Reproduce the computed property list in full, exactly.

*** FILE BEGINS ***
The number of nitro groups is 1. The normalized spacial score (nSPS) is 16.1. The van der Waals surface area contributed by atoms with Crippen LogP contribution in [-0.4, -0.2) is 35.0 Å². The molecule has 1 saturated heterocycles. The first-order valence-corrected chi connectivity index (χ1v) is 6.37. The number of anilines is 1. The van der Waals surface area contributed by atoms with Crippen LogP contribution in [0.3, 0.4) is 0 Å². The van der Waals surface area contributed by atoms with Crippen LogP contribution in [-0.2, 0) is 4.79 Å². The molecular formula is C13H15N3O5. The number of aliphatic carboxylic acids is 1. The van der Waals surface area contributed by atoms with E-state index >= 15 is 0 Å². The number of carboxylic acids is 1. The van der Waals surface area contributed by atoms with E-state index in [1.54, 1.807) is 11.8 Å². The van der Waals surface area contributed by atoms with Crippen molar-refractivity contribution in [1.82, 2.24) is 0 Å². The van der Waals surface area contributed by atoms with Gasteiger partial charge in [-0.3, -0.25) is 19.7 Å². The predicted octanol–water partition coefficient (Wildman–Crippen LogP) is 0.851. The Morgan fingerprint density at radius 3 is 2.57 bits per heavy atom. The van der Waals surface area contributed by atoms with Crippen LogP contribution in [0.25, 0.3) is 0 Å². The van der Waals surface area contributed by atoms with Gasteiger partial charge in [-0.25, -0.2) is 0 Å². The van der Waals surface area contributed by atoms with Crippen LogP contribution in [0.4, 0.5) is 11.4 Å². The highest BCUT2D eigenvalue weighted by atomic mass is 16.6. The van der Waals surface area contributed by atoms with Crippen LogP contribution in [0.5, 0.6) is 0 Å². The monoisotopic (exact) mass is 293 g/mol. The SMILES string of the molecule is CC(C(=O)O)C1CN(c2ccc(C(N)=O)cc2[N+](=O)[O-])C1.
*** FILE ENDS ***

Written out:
The number of nitro groups is 1. The normalized spacial score (nSPS) is 16.1. The van der Waals surface area contributed by atoms with Crippen LogP contribution in [-0.4, -0.2) is 35.0 Å². The molecule has 1 saturated heterocycles. The first-order valence-corrected chi connectivity index (χ1v) is 6.37. The number of anilines is 1. The van der Waals surface area contributed by atoms with Crippen LogP contribution in [0.3, 0.4) is 0 Å². The van der Waals surface area contributed by atoms with Crippen LogP contribution in [-0.2, 0) is 4.79 Å². The molecular formula is C13H15N3O5. The number of aliphatic carboxylic acids is 1. The van der Waals surface area contributed by atoms with E-state index >= 15 is 0 Å². The number of carboxylic acids is 1. The van der Waals surface area contributed by atoms with E-state index in [1.54, 1.807) is 11.8 Å². The van der Waals surface area contributed by atoms with Crippen molar-refractivity contribution in [1.82, 2.24) is 0 Å². The van der Waals surface area contributed by atoms with Gasteiger partial charge in [-0.3, -0.25) is 19.7 Å². The predicted octanol–water partition coefficient (Wildman–Crippen LogP) is 0.851. The Morgan fingerprint density at radius 3 is 2.57 bits per heavy atom. The van der Waals surface area contributed by atoms with Crippen LogP contribution in [0.25, 0.3) is 0 Å². The van der Waals surface area contributed by atoms with Gasteiger partial charge in [-0.25, -0.2) is 0 Å². The van der Waals surface area contributed by atoms with Crippen LogP contribution in [0.4, 0.5) is 11.4 Å². The highest BCUT2D eigenvalue weighted by atomic mass is 16.6. The van der Waals surface area contributed by atoms with Crippen LogP contribution in [0.5, 0.6) is 0 Å². The monoisotopic (exact) mass is 293 g/mol. The SMILES string of the molecule is CC(C(=O)O)C1CN(c2ccc(C(N)=O)cc2[N+](=O)[O-])C1.